Conversion

Theme Leader: Professor Paul Williams

Combustion is the first area within conversion, initially looking at combustion fundamentals. We are concerned with understanding, at a fundamental level, the thermal conversion behaviour (pyrolysis, gasification and combustion) of biomass and identifying and understanding problems different biomass might present. Aviation is a rapidly expanding sector worldwide, with a consequent growth in the use of petroleum derived fossil fuels (kerosene). From the viewpoint of CO2 emissions associated with climate change, and security of supply given the large concentration of petroleum reserves in potentially politically volatile locations, there is a great deal of interest in the use of alternative fuels in aviation, and the use of such fuels requires the fundamental combustion properties be understood. Fouling in boilers is also explored. There are significant challenges to implementing biomass combustion in boilers for the production of heat and power. Biomass contains significant amounts of alkali metals, which modify ash melting, slagging, fouling and deposition behaviour within power plant equipment. In addition to the problems with fouling, corrosion issues are a significant factor in biomass systems. Modelling through computational fluid dynamics also underpins most areas of study within these themes.

Gasification is also explored, primarily looking at gasification fundamentals. This relates to the use of high temperatures and a controlled environment to convert biomass into gas. This area focuses on gasification of solid biomass and gasification from liquids and volatiles. The transport sector faces increasing challenges to reduce its impact on both climate change and air quality. Strategies are likely to include the use of a wide range of fuels from renewable sources, at the same time as improving engine efficiency through new technologies e.g. turbo charging, homogeneous compression charge ignition and gasoline compression ignition. Legislation on vehicle emissions will necessitate reductions in both CO2 and a range of health related air pollutants, whilst maintaining vehicle reliability, efficiency and safety. Biofuels offer promising options since they can be derived from sustainable sources and can reduce emissions such as particulates when compared to conventional fossil fuels like diesel. However, differences in their properties compared to conventional fuels pose challenges for new engine technologies and it is essential that their combustion properties are well understood in order to inform practical engine design. Anaerobic digestion also comes under this area as it uses naturally occurring microorganisms to break down organic materials and produce biogas, a mixture of methane and carbon dioxide. The biogas can be combusted to produce renewable electricity, cleaned to pipeline natural gas standards, or further processed into compressed natural gas fuel. Through anaerobic digestion, many goals can be accomplished: Divert organic materials from landfills and incinerators; Generate clean, distributed, renewable energy; Restore and maintain healthy soils using compost products; Displace chemical fertilizers; Create green jobs. Advanced anaerobic co-digestion of algal biomass is explored under this area.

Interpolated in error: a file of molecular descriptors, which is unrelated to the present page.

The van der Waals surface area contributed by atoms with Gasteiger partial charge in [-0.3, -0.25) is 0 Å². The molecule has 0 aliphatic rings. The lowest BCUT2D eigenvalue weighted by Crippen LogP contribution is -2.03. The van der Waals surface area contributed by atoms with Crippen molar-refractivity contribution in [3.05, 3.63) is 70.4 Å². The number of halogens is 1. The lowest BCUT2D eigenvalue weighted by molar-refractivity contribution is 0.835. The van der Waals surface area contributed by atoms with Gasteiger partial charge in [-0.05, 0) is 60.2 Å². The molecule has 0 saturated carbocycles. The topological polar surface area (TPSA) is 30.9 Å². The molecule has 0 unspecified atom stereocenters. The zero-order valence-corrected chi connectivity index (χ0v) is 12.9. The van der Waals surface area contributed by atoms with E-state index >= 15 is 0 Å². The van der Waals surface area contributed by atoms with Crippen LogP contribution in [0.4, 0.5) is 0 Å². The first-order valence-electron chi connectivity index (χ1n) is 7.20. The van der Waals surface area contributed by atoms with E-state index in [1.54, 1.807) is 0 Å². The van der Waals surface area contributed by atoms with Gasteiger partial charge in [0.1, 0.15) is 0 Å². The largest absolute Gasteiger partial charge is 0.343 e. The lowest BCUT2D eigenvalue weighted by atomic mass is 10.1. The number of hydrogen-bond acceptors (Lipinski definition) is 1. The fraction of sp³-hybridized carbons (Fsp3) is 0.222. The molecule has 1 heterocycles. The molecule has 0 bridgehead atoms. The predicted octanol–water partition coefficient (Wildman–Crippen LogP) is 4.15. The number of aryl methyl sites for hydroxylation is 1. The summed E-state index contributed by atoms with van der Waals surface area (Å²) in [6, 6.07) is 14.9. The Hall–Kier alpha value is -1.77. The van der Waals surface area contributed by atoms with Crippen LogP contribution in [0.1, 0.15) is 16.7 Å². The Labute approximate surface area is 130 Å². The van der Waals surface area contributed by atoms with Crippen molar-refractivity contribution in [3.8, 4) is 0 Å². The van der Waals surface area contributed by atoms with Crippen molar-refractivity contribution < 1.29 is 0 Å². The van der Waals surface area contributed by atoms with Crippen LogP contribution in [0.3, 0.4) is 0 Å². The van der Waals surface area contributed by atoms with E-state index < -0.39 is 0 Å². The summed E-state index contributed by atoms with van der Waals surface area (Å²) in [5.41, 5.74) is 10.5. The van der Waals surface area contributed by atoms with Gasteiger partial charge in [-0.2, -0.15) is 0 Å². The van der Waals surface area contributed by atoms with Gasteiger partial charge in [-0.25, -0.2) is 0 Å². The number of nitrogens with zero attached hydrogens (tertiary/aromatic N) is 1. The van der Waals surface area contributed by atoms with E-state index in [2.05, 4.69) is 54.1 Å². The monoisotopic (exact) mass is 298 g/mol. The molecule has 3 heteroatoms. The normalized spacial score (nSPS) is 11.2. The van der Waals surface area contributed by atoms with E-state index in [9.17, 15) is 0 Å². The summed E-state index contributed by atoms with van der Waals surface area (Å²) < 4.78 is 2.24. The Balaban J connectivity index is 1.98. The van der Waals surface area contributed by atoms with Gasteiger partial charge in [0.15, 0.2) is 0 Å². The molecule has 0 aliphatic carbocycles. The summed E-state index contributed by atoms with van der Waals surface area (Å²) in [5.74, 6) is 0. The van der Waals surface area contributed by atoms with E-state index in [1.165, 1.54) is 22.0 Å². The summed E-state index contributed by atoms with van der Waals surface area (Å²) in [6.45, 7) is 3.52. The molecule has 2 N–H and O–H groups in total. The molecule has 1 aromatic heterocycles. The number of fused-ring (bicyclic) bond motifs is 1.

Liquefaction also comes under conversion. Catalytic pyrolysis is explored, which is the thermochemical decomposition of organic material at elevated temperatures in the absence of oxygen. Pyrolysis of organic substances produces gas and liquid products and leaves a solid residue richer in carbon content, char. Pyrolysis oils from biomass are high in oxygen, acidic and corrosive and are difficult to use directly in fuel systems. The production of biofuels from microalgae by hydrothermal liquefaction involves the processing of microalgae in hot compressed water and effectively accelerates nature to produce a bio-petroleum. This route has many advantages over competing technologies as it is capable of processing wet biomass, it produces a high energy density bio-petroleum and allows valuable nutrients to be recycled. There are still however challenges in order to improve the economic viability of this technology. Finally, biological conversion comes under this area. Potatoes can be used as a source of bioenergy (bio-ethanol), although controversial as they are a food crop. The main limiting factor in bio-ethanol production is the low sugar content in the fermentation broth, leading to low percentage alcohol mixtures after fermentation and high energy costs for distillation. Starch crops overcome this problem because starch granules can be recovered by wet-milling with water and differential sedimentation to separate cell wall pulp and protein juice. All fractions can lead to valuable products and high percentage starch suspensions can be obtained without the need for evaporating water, one of the highest energy requiring steps in bioenergy processing.